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Jordan Food Security Outcome Monitoring - Q1 2022 (Camps Factsheet)

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Key Findings

• More than half of refugee households in camps are food insecure (55%). Female-headed households and households with a member with a disability are particularly susceptible to food insecurity; with 63% and 57% food insecure respectively.

• Dietary diversity for women of reproductive age remains low, with five out of 10 women of reproductive age in camps consuming less than five food groups and 20% of all households consuming no heme iron-rich foods.

• Rising food insecurity is driven by increasing costs of food and decreasing income opportunities; food items represented 65% of household expenditure, compared to 56% last quarter (Q4-21).
Similarly, fewer refugees reported working (-8 percentage points).

• More than half of households resorted to lower quality and quantity of food to make ends meet. Three in five households relied on less preferred food and nearly 30% reduced their consumption in order for their children to eat.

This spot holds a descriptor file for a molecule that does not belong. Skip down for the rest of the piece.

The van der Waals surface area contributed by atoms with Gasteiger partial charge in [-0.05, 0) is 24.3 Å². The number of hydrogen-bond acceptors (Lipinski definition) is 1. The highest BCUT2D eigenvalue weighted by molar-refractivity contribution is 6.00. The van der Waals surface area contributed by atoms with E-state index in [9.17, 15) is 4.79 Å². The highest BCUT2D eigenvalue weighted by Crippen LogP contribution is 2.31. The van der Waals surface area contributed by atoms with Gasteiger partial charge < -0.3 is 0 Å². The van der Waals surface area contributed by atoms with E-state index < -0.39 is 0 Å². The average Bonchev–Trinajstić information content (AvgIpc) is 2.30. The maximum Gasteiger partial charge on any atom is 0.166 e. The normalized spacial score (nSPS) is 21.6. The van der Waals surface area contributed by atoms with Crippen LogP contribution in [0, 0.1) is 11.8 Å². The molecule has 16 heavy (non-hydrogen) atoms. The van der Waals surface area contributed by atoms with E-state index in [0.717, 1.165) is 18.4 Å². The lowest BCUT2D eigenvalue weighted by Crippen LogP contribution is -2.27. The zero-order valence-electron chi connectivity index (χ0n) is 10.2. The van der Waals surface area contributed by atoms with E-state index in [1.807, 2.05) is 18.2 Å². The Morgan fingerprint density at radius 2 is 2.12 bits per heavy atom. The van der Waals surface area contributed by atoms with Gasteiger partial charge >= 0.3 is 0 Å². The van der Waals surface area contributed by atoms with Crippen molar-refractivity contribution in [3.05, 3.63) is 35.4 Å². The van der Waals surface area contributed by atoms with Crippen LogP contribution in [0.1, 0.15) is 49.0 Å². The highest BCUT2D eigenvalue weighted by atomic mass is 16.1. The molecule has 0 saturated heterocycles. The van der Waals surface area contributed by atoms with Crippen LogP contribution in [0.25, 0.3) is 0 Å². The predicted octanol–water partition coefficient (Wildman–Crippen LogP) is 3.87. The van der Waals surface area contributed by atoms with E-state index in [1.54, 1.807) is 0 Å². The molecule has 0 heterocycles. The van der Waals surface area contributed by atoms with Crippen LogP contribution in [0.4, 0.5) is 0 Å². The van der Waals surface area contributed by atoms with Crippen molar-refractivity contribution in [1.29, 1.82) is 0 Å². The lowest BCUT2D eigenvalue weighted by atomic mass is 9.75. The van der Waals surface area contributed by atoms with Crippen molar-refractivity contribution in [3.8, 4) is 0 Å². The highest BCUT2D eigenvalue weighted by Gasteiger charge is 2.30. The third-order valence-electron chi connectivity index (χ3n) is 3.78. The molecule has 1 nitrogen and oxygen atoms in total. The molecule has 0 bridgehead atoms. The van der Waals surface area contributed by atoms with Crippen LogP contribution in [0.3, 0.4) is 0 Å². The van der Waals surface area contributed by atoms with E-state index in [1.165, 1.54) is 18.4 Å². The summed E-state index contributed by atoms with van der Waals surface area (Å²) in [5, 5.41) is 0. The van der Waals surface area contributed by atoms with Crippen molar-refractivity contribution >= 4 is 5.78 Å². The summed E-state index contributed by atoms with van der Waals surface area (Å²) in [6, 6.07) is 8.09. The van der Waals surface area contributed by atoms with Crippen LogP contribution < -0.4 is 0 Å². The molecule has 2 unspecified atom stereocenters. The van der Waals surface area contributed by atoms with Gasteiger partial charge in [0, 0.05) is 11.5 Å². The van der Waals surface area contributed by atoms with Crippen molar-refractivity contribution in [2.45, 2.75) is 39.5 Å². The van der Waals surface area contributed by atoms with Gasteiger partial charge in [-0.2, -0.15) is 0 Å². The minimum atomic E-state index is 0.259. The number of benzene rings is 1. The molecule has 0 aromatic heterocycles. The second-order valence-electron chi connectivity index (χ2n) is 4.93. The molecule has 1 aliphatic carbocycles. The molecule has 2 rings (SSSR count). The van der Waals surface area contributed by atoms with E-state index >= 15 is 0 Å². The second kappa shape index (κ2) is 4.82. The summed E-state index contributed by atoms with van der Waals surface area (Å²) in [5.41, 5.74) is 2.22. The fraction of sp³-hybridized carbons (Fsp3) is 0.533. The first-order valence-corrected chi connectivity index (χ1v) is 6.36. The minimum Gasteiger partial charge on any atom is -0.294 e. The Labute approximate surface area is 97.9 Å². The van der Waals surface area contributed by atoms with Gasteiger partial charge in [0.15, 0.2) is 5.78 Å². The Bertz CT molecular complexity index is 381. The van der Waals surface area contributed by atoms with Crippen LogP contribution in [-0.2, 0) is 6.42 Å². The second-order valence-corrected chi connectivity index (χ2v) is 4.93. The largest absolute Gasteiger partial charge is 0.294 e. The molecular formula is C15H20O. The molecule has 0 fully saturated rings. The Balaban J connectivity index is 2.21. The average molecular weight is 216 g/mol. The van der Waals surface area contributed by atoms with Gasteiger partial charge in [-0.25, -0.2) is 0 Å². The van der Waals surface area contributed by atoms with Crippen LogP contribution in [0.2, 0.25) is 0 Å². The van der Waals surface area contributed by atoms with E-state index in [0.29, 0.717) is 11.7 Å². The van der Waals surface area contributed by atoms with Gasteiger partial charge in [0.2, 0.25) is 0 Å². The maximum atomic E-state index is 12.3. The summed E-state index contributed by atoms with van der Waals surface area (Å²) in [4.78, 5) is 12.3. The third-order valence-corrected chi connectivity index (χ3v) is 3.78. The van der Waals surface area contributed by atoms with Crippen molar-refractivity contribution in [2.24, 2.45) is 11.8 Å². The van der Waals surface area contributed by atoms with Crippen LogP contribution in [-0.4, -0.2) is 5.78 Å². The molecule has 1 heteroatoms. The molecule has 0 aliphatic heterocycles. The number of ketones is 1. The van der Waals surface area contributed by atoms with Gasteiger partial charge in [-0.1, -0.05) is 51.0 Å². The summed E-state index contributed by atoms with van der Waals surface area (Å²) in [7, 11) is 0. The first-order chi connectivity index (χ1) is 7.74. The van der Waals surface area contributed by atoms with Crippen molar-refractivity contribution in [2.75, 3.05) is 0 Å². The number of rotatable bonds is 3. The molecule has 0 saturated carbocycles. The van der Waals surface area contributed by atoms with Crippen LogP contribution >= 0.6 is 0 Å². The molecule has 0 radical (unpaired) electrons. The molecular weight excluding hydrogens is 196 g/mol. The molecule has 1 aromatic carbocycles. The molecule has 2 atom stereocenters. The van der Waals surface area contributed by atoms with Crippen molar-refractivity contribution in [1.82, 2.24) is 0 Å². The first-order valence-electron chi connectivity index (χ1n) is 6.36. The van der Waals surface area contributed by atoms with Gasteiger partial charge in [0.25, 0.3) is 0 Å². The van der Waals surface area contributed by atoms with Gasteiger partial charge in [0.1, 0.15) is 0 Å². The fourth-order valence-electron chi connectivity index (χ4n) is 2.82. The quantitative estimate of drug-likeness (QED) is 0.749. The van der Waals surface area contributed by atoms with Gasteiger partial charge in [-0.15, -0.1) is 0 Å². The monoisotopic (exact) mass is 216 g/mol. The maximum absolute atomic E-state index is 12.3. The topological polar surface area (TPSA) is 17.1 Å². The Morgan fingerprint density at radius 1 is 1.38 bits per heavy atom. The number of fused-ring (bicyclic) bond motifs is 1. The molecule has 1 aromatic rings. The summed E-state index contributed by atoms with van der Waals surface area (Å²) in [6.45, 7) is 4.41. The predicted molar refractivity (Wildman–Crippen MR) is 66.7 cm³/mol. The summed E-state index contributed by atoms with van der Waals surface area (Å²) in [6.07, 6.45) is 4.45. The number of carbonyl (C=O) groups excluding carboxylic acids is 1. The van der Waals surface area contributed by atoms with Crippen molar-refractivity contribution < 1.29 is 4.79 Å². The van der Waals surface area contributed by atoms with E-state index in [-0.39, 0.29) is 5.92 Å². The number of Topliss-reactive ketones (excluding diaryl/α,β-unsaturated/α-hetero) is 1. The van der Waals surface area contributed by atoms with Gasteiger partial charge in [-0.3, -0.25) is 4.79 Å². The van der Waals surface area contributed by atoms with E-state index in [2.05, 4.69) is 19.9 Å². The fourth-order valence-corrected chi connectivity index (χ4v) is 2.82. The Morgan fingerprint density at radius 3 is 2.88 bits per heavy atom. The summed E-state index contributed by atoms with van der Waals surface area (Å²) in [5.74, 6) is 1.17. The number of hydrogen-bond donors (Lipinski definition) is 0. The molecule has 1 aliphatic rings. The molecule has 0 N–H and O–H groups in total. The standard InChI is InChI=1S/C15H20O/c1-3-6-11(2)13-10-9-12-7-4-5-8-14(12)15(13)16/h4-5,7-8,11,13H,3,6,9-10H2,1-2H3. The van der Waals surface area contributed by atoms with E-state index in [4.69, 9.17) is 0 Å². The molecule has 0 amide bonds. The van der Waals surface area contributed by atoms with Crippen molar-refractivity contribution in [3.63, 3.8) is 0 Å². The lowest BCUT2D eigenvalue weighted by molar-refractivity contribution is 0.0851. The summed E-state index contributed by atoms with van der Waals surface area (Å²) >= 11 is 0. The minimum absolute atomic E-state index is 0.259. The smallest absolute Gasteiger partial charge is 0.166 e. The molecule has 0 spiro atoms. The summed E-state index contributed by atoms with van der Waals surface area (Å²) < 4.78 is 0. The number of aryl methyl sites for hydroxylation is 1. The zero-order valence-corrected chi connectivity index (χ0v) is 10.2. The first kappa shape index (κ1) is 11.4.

• Nearly nine out of 10 households are holding debt, with most households either purchasing food on credit (79%) or borrowing money from friends and neighbors (55%) for food.

• WFP assistance was the only source of income for three out of 10 households and represents two-thirds of household income for refugees in camps in the first quarter of 2022 (Q1-22).

• Without WFP assistance, 85% of refugee households in camps would fall into abject poverty and be unable to afford a survival minimum expenditure basket (SMEB) of food and basic hygiene.
This is a 24% increase from last quarter (Q4-21).